Still, for as dangerous as walks can be in general, its been the presence of any base runners that has been Darvish’s undoing in 2018. The 31-year-old’s opponent wOBA jumps from .257 with the bases empty to an insane .557 with runners on. His BABIP follows a similar pattern going from .235 in his 58 plate appearances with no one on base to a mind-boggling .533 with RISP. In fact, 12 of the 21 batters Darvish has faced in these high leverage situations have reached.

Even crazier, all this unluckiness with runners on has clustered in fifth innings – right as Darvish is making his way through an order for the third time. Darvish has allowed 80% of his earned runs to score in the fifth, actually getting through the first four innings clean in those last two aforementioned starts.

Darvish’s ERA balloons to 54.00 when seeing a lineup for the third time through. His 11.18 FIP also telling a similar story. Now, while this is a staple of modern baseball pitcher management and it’s not uncommon for a pitcher to have far worse numbers the more familiar a team gets with him, for a guy with Darvish’s diverse arsenal of weapons, this shouldn’t happen to this extent – and it hasn’t throughout his career.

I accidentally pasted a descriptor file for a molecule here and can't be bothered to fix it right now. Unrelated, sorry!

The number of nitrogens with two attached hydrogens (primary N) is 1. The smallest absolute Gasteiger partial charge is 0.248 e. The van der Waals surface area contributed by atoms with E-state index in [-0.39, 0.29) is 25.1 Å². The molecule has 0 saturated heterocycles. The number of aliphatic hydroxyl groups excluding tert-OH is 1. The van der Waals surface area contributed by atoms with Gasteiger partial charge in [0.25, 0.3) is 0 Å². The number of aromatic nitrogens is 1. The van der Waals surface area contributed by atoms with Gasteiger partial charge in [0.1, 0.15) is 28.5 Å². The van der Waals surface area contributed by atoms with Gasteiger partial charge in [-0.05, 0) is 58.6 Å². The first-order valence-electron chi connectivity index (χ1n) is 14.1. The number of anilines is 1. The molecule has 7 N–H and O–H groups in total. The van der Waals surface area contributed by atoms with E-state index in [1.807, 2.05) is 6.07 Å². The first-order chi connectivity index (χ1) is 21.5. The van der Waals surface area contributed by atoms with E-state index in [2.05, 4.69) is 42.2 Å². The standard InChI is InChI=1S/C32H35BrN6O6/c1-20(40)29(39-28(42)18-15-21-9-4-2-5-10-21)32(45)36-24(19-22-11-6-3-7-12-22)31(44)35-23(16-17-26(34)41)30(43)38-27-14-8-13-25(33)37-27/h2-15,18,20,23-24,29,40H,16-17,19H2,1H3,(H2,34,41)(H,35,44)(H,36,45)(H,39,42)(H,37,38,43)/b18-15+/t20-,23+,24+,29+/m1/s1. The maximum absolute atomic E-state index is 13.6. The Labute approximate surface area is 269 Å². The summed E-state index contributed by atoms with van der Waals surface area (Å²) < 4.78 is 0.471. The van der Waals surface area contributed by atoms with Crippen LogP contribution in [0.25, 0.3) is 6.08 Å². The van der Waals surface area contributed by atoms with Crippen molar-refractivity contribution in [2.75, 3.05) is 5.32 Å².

Darvish has been the victim of some big innings this season, falling prey to cluster luck and bad sequencing. Considering his historic ability to mitigate opponent contact, I’d expect this to not keep happening. Now’s your best chance to buy-low.

Marcus Stroman, Toronto Blue Jays: 8.55 ERA

If you currently roster Stroman, there are some pretty easy narratives to cling to if you believe he’ll turn it around. Number one on any list, rightfully so, will involve the fact his Spring Training was augmented by right shoulder soreness and he’s still, in theory, ramping up to regular season readiness. Honestly, that could very well explain everything we’re about to dive into, as could the cold weather he’s had to navigate in half of his four starts so far. Other positives are his strikeouts per nine rate (9.45) and, as always, the fact that he’s inducing his normal, well-above-average groundball rate (69.4%).